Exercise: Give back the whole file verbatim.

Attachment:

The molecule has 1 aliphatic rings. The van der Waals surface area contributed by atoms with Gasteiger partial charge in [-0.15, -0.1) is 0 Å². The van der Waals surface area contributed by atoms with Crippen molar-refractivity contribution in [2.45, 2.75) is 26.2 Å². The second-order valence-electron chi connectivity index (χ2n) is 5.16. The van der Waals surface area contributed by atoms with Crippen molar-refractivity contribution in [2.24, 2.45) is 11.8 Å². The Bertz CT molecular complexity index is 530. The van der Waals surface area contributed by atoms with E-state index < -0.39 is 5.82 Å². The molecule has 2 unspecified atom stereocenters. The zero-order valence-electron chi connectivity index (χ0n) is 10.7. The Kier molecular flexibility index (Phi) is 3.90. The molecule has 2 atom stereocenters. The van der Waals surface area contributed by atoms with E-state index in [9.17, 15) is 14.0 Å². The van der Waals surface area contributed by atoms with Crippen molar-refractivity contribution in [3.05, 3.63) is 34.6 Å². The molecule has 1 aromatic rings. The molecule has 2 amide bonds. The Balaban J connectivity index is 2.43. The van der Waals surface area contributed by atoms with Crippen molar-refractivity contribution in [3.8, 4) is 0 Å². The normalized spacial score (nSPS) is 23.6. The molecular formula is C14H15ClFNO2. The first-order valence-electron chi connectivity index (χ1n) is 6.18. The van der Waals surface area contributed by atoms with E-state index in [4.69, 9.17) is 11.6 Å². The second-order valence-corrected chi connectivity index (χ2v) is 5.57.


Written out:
The molecule has 1 aliphatic rings. The van der Waals surface area contributed by atoms with Gasteiger partial charge in [-0.15, -0.1) is 0 Å². The van der Waals surface area contributed by atoms with Crippen molar-refractivity contribution in [2.45, 2.75) is 26.2 Å². The second-order valence-electron chi connectivity index (χ2n) is 5.16. The van der Waals surface area contributed by atoms with Crippen molar-refractivity contribution in [2.24, 2.45) is 11.8 Å². The Bertz CT molecular complexity index is 530. The van der Waals surface area contributed by atoms with E-state index < -0.39 is 5.82 Å². The molecule has 2 unspecified atom stereocenters. The zero-order valence-electron chi connectivity index (χ0n) is 10.7. The Kier molecular flexibility index (Phi) is 3.90. The molecule has 2 atom stereocenters. The van der Waals surface area contributed by atoms with E-state index in [9.17, 15) is 14.0 Å². The van der Waals surface area contributed by atoms with Crippen molar-refractivity contribution in [3.05, 3.63) is 34.6 Å². The molecule has 1 aromatic rings. The molecule has 2 amide bonds. The Balaban J connectivity index is 2.43. The van der Waals surface area contributed by atoms with Crippen molar-refractivity contribution in [3.8, 4) is 0 Å². The normalized spacial score (nSPS) is 23.6. The molecular formula is C14H15ClFNO2. The first-order valence-electron chi connectivity index (χ1n) is 6.18. The van der Waals surface area contributed by atoms with E-state index in [4.69, 9.17) is 11.6 Å². The second-order valence-corrected chi connectivity index (χ2v) is 5.57.